She’s not here, the voice continued. Shōtō squinted his eyes, narrowed his brows in contemplation. Why were these thoughts coming to him now? Why were his peaceful ruminations to be interrupted even here in his place of isolation? She’s not here, because the men of war, those beings who deign themselves greater than yourself, eagerly wage chaos and destruction in the name of glory. They care not for you or yours. Only for your subservience. They deem you little more than an asset in which to fight on their behalf. They think nothing of your family, your friends, your needs as a man.

  Shōtō took another step back, closer to the edge of the cliffside, his eyes widening as his heart pounded a soliloquy of fear and frustration. What am I thinking? He gripped his forehead and temples with his palms and tried not to cry. Okasan… you are always with me, you are always with me, you are always with me…

  No. They took her. Just as they took your father. Remember him? Remember the man who fought and died in service to the great empire of Nihon? The man who was one of the few pilots to fight the Russians in Mongolia? They took him too. Because he was useful. A useful fool to the cause.

  No… No, no, no! My father was a hero! Awarded the cross of Napon in 1925! Led us to victory in 1931! He died a hero! The grip on Shōtō’s head deepened and he took another step back.

  There’s no place for heroes any more, Shōtōsan… His mother’s voice came to him and he fell to his knees clenching his eyes tighter. The whole world is led by monsters. They killed your father. Just as they killed me.

  Shōtō screamed and dropped his arms to open his eyes and stare out into the clear world around him. His eyes fixated on the dead campfire in the center of his new home. A home that he thought was full of peace and free of strife. The home he never wanted to leave again but that now was swimming with ghosts. He saw his mother standing in the center of the pit. His father was at her side. His father’s hand was about his mother’s waist (wait, father would never show such emotion!) and his mother’s hands were to her face covering her eyes in shame.

  You have brought much shame to our family. You should have let Fumikosan punish you. Let him put you in the grave to join us in the land of our ancestors, his father chastised him, his eyes glaring down his nose as if he’d just smelled the most egregious scent. You let them use you as they used me. We have no family. Not anymore.

  “I never wanted to fight your wars!” Shōtō rushed forward, pebbles and dirt slipping backwards two inches to flit over the side of the cliff. “I am not you, Otōsan! It is not my life! Our family was strong! Until you went—”

  Sent…

  Shōtō stared at him for a long moment saying nothing and then, “Fine, sent. Sent to… to… defend our great nation!”

  Like you? If that’s the case, why do you cower on this ledge? Why do you hide from your responsibilities? Who are you now, child? His father’s voice chided and Shōtō turned from him to stare out at the sea. Tears streaked down his cheeks and his heart pulsed under his heaving chest. Why was he hiding here? Why did he want to stay here? Was he content to remain in some small encampment for the rest of his life? Waiting for either his own people or the Americans to come find him?

  Shōtō shook his head and turned around to face his parents. “I…”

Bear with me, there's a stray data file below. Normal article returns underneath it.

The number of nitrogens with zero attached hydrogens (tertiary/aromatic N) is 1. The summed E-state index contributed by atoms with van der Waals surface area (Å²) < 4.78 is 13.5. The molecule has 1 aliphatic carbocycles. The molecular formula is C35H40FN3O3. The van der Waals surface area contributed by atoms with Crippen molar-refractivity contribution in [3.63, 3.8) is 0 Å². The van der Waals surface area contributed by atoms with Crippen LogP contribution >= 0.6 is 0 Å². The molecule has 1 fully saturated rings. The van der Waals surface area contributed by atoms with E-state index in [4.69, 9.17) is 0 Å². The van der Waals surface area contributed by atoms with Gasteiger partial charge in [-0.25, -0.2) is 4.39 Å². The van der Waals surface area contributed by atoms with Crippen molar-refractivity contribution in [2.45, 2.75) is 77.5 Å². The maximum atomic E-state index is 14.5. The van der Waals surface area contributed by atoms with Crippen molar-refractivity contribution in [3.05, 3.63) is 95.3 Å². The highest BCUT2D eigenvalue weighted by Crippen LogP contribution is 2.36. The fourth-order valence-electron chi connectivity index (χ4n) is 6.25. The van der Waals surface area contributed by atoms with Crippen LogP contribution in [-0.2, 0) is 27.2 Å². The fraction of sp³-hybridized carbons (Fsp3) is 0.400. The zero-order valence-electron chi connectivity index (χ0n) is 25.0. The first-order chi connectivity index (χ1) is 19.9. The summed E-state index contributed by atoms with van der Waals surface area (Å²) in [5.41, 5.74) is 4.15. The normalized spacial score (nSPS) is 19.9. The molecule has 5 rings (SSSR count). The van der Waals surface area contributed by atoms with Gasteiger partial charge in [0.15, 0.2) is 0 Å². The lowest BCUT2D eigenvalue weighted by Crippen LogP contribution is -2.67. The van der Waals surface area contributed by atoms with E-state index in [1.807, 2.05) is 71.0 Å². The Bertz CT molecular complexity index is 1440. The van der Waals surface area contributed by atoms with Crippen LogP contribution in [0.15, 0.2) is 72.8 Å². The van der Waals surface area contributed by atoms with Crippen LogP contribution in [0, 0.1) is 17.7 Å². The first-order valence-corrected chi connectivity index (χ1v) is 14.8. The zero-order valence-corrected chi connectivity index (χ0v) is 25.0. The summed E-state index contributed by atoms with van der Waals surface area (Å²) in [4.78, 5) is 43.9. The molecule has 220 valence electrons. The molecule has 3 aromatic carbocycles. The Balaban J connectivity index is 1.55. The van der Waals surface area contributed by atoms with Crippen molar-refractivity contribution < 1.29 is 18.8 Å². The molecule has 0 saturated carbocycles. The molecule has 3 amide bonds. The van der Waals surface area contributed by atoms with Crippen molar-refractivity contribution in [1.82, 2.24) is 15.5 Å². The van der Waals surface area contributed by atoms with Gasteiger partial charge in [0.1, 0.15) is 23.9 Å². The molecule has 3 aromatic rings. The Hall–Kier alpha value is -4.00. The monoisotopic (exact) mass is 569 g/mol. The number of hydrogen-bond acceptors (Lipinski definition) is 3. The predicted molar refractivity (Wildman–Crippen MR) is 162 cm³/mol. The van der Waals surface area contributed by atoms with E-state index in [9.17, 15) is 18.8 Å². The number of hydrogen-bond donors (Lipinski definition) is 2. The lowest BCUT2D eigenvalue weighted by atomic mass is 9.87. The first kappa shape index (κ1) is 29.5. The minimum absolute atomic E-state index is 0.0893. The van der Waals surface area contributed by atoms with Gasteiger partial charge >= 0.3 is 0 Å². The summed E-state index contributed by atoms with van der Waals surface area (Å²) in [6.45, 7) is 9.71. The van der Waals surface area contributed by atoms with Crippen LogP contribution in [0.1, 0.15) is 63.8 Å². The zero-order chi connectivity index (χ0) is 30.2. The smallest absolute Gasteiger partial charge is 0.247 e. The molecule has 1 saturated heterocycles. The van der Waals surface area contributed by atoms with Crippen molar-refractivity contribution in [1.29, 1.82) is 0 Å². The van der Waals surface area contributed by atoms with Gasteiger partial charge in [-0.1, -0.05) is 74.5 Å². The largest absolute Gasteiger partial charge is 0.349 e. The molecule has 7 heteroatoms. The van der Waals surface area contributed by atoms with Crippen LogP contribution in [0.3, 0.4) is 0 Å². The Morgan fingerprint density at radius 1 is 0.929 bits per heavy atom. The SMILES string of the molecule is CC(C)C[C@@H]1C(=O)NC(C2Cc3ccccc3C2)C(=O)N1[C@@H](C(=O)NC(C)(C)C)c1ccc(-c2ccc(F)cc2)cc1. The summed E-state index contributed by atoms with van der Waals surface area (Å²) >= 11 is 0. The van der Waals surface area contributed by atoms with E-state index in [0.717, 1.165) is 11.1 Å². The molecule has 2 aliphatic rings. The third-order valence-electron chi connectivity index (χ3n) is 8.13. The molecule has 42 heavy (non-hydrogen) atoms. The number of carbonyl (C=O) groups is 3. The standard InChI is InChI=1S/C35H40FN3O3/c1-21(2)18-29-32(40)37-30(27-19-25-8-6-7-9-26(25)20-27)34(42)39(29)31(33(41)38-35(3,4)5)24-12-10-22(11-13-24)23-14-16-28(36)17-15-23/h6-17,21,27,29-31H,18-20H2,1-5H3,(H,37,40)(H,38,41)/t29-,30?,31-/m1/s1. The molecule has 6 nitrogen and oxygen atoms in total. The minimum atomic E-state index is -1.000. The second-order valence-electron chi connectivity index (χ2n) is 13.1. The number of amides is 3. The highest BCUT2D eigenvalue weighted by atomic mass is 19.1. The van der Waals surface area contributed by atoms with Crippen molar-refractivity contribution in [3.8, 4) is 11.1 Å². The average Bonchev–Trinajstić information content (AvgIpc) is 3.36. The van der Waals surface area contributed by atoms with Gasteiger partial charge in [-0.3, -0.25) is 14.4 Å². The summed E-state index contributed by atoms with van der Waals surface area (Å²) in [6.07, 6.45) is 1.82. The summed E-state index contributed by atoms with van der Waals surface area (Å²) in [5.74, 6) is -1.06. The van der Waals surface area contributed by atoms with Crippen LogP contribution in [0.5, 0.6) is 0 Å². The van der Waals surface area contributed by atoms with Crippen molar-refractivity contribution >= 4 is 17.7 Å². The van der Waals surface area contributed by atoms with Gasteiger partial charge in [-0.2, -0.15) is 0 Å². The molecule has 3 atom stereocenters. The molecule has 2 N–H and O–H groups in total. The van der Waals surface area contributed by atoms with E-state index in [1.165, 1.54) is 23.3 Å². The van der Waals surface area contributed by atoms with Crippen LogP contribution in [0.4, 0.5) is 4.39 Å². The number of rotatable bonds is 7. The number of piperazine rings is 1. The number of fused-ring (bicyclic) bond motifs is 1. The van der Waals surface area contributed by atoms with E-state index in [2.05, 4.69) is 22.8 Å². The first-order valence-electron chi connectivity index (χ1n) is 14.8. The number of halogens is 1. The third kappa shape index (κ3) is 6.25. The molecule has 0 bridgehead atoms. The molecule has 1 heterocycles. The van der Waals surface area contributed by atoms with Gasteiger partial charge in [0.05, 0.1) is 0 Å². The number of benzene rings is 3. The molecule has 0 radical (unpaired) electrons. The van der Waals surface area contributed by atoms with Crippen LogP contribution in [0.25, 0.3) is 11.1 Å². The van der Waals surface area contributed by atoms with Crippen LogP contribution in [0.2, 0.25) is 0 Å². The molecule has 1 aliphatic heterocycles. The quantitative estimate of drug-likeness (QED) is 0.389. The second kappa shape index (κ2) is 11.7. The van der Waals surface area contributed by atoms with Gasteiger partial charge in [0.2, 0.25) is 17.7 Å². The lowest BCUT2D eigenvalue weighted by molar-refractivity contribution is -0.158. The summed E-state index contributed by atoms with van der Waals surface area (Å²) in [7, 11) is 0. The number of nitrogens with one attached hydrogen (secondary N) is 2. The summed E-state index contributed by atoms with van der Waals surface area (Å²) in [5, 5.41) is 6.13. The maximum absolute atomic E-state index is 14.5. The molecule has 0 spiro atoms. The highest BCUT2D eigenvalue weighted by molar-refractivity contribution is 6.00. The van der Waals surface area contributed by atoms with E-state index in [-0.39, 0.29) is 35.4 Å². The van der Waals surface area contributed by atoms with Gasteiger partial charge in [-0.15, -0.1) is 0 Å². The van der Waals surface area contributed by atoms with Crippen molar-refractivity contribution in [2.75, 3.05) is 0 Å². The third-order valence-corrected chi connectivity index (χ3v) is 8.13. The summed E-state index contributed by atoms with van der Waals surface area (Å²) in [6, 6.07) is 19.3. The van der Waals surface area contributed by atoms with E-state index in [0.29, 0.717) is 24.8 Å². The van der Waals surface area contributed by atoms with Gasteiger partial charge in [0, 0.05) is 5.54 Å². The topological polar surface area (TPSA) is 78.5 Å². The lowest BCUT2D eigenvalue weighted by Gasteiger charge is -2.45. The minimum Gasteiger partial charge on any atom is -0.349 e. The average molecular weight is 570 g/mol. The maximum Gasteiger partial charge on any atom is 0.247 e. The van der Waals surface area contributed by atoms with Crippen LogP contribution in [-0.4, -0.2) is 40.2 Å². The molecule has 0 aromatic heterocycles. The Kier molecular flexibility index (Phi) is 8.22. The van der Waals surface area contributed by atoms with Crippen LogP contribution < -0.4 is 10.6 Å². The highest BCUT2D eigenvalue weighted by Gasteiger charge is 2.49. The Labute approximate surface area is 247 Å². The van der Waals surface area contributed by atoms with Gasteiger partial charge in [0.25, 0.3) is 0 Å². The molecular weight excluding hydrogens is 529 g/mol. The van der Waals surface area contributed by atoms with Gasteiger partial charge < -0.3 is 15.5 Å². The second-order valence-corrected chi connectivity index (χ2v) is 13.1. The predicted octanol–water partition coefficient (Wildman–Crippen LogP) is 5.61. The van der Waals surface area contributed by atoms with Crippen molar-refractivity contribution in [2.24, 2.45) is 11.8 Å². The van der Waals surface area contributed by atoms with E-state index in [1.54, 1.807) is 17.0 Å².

Only, they were gone. It was just himself standing there staring into the sunken pit of an extinguished campfire. His heart hammered blood through his veins, his breath was a riotous spasm making him feel faint. His parents had never been there. So why had he suddenly called them to mind? His eyesight fell on that volcano once more and he forced himself to be calm once more.

  There’s an evil aura about that place, Shōtō thought and took a step back. He paused and swung around to stare at the edge of the cliff not even a foot away from him. By the spirits! I… I could have fallen! What’s gotten into you, Shōtō?

  He stared down into the abyss crashing into the cliffside below. It seemed to have picked up aggression. Smashing more forcefully than it had earlier. As if the seas themselves were churning in anguish. He took two steps back and rubbed his face with his hands.

  Get a grip. Stop losing it. The isolation must be getting to you. He rubbed his temples closing his eyes tight willing away the negative emotions cascading through his soul. He didn’t want to feel anger or hate. He just wanted to be left alone. Do you think that pilot escaped unharmed?

  Shōtō let his arms fall to his sides and he went back to staring out at the ocean. Yeah… did that American survive? If he did, wouldn’t it be my responsibility to ensure to his survival? After all, it’s because of me that he’s out here to begin with.

  He turned towards his campsite and paused, his sight to the ground before him but his inner eye to a place unseen. Is it my responsibility? I never demanded he come chasing after me. But… would he’d been chasing me if I hadn’t swarmed his ship?

  He wasn’t certain what the truth of the matter was. All that he knew without a doubt was that he could no longer sit along the cliffside ruminating on his newfound peaceful existence. It’d been tainted by the ghosts haunting him and he had to move somewhere. Anywhere. Perhaps, he figured, it would be best after all to see if maybe that pilot did survive. Maybe head towards the caved in mountain across the island. See if he could find a crash site?

  And if the pilot did survive?

  Kill him.

  “What?” Shōtō shook his head frowning. “Why in the hell would I think such a horrible thing? No. I’ll care for him. Or, if he’s healthy, try to befriend him. Maybe together we’ll survive longer.”

  The constant voice eking its way into his mind subsided and vanished into some dark corner. Shōtō found himself smiling and nodding.